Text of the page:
A professional cryptocurrency hodler might find the answer to this question quite obvious – you have bought your first Bitcoin, but where are you going to keep it?
But if you are a novice in the industry, there are a few basica things you need to understand when it comes to storing cryptocurrencies.
If we speak technically, cryptocurrencies can’t be stored anywhere. Rather, you store the private key which allows you to access and send your coins. Thus, the important thing is to efficiently store your private key to keep your coins safe.
There are three primary ways in which cryptocurrency can be stored: software wallets, hardware wallets, and custodial wallets. Furthermore, the storage can be either hot or cold.
Today’s post will walk you through the various types of cryptocurrency storages and why you should use them.
Software wallets are nothing but a software solution that can be made to run on any hardware including a laptop or a smartphone. It is also considered one of the handiest forms of cryptocurrency storage. Software wallets are hot wallets and they encrypt and protect your private keys.
Software wallets are free to download and use. However, they do come with a few entry barriers. In order to use a software wallet, you will have to set them up, generate an address, after which you can start receiving or sending cryptocurrencies. Often smartphone wallet apps come with an on-screen guide to help you out with the initial set up.
Nevertheless, software wallets, especially the ones available/used on smartphones aren’t entirely secure. In fact, the level of security is influenced by the methods the software wallet apps use to secure coins using the phone’s hardware.
Also, keep in mind that a lot of fake software wallet apps have been popping around lately. They can make off with your cryptocurrencies as soon as you add them into the app. As smartphones are always online, there is also an increased risk of attack vectors like phishing.
As of now, hardware wallets are the safest way of storing cryptocurrencies because they store your coins offline. Unlike software wallets, hardware wallets are physical devices that protect both your cryptocurrencies and private keys. Often, hardware wallets look like USB flash drives that come with a small screen and a few buttons.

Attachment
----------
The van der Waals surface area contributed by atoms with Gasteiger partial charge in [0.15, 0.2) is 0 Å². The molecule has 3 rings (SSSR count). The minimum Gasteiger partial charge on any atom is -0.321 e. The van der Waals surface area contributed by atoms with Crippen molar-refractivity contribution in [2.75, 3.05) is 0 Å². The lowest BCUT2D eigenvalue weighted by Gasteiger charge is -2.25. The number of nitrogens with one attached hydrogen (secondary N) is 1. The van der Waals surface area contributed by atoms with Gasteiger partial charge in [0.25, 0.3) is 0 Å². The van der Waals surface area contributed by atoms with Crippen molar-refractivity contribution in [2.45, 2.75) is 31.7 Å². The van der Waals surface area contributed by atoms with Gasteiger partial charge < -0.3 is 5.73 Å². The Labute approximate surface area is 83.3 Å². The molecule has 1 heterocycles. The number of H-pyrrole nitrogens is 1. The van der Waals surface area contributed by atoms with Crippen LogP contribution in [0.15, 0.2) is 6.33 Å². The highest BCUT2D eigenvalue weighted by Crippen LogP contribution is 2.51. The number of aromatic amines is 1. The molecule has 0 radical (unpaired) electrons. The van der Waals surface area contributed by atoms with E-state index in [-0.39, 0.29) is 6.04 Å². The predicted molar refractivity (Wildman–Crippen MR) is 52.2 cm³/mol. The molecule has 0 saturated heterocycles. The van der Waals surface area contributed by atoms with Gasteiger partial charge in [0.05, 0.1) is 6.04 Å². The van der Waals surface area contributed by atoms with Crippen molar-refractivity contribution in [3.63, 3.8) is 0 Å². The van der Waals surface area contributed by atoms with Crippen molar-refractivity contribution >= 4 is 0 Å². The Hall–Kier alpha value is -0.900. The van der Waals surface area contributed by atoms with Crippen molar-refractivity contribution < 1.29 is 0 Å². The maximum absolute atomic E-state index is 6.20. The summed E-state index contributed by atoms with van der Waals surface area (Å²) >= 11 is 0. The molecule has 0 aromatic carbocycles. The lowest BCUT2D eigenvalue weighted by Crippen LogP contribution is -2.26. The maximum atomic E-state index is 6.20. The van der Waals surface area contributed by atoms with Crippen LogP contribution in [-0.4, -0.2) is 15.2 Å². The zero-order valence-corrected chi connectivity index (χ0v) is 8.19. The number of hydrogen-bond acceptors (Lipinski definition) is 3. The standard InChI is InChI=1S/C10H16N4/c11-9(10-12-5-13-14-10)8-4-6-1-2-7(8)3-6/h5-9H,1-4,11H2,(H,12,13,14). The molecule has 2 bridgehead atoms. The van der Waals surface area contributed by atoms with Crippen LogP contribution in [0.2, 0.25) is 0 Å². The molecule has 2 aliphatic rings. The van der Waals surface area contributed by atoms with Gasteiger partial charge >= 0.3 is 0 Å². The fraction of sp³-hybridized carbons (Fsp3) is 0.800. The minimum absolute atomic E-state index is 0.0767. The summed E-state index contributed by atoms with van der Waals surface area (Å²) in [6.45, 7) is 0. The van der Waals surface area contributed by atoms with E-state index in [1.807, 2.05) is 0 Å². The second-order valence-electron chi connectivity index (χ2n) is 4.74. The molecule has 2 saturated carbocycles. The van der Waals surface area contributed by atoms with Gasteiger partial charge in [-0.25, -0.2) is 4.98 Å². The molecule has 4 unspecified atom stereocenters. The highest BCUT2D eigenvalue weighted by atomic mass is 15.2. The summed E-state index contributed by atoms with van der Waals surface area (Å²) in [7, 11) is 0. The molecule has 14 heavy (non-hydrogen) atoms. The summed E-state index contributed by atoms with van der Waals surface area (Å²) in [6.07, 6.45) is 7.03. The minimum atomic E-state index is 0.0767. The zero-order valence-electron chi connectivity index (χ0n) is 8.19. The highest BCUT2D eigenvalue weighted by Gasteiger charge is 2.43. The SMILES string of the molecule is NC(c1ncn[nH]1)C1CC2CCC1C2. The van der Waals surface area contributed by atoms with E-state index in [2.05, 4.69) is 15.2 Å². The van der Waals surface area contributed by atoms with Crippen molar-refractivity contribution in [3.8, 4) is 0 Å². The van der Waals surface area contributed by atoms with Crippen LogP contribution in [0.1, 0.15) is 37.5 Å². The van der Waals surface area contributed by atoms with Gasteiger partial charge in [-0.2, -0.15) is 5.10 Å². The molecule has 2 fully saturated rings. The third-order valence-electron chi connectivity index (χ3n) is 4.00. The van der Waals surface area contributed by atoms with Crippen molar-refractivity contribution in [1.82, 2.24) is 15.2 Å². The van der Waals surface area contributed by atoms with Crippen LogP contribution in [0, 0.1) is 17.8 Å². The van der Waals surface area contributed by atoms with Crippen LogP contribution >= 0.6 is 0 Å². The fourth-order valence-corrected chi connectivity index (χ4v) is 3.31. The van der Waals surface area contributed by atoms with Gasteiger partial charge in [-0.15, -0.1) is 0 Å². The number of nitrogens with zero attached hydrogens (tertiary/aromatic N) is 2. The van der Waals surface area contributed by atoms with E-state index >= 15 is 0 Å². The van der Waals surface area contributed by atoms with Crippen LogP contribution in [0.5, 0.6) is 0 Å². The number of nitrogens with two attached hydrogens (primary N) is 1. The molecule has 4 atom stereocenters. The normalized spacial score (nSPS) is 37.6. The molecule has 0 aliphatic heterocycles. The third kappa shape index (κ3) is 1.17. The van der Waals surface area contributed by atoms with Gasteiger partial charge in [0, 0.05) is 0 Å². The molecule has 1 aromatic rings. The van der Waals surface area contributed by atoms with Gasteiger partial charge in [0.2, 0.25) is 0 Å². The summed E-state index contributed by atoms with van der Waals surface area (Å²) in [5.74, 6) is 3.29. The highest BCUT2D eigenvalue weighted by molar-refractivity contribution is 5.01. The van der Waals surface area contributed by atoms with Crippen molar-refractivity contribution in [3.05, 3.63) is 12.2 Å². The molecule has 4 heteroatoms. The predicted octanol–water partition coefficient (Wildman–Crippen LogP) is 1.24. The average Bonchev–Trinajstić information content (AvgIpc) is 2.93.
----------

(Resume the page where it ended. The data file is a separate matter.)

You only have to connect the hardware wallet to the internet whenever you need to make a transaction. Therefore, even if a hacker targets you, he will only have a small window of opportunity. Nevertheless, hardware wallets can be a headache if you are a person who constantly keeps moving coins around.
Additionally, though hardware wallets being cold wallets aren’t immune, they are pretty safe from hackers. There are chances that they can be infected with malware and might trick the user into sending coins to scammers.
Also, as you are buying a physical device, you need to make sure that you are buying a legit version and not a tampered one.
Hardware wallets are specifically a great option when you have plans of storing your cryptocurrencies for long term.
Custodial wallets are the most complicated among the lot. Nonetheless, it is also one of the first cryptocurrency wallets that people actually started using. A custodial wallet is nothing but when your private keys are stored by a third-party custodian.
For instance, when you buy cryptocurrency through exchanges like Bithumb and Coinbase, your coins are stored in their exchange account. Actually, what happens is your coins are stored in a custodial wallet provided by that particular exchange.
Custodial wallets like software wallets are hot wallets. This is particularly good in some cases as all you have to remember is your login details to access the platform. The third-party custodians perform all the measures to make sure that your coins are protected.
However, storing cryptocurrencies in custodial wallets come with the disadvantage of not having complete control over your coins. For example, you will have to get permission from the custodian even if you wish to move them somewhere else.
Third-party custodians that control a large number of crypto wallets on behalf of its clients will be a huge target for attackers. Thus, though custodial wallets might be a quick and easy way to store coins, it is never the safest option.
Honestly speaking, there is nothing like a perfect way of storing cryptocurrencies. It all comes down to the fact that you should choose a wallet based on how much coins you are planning to store, and how you use it.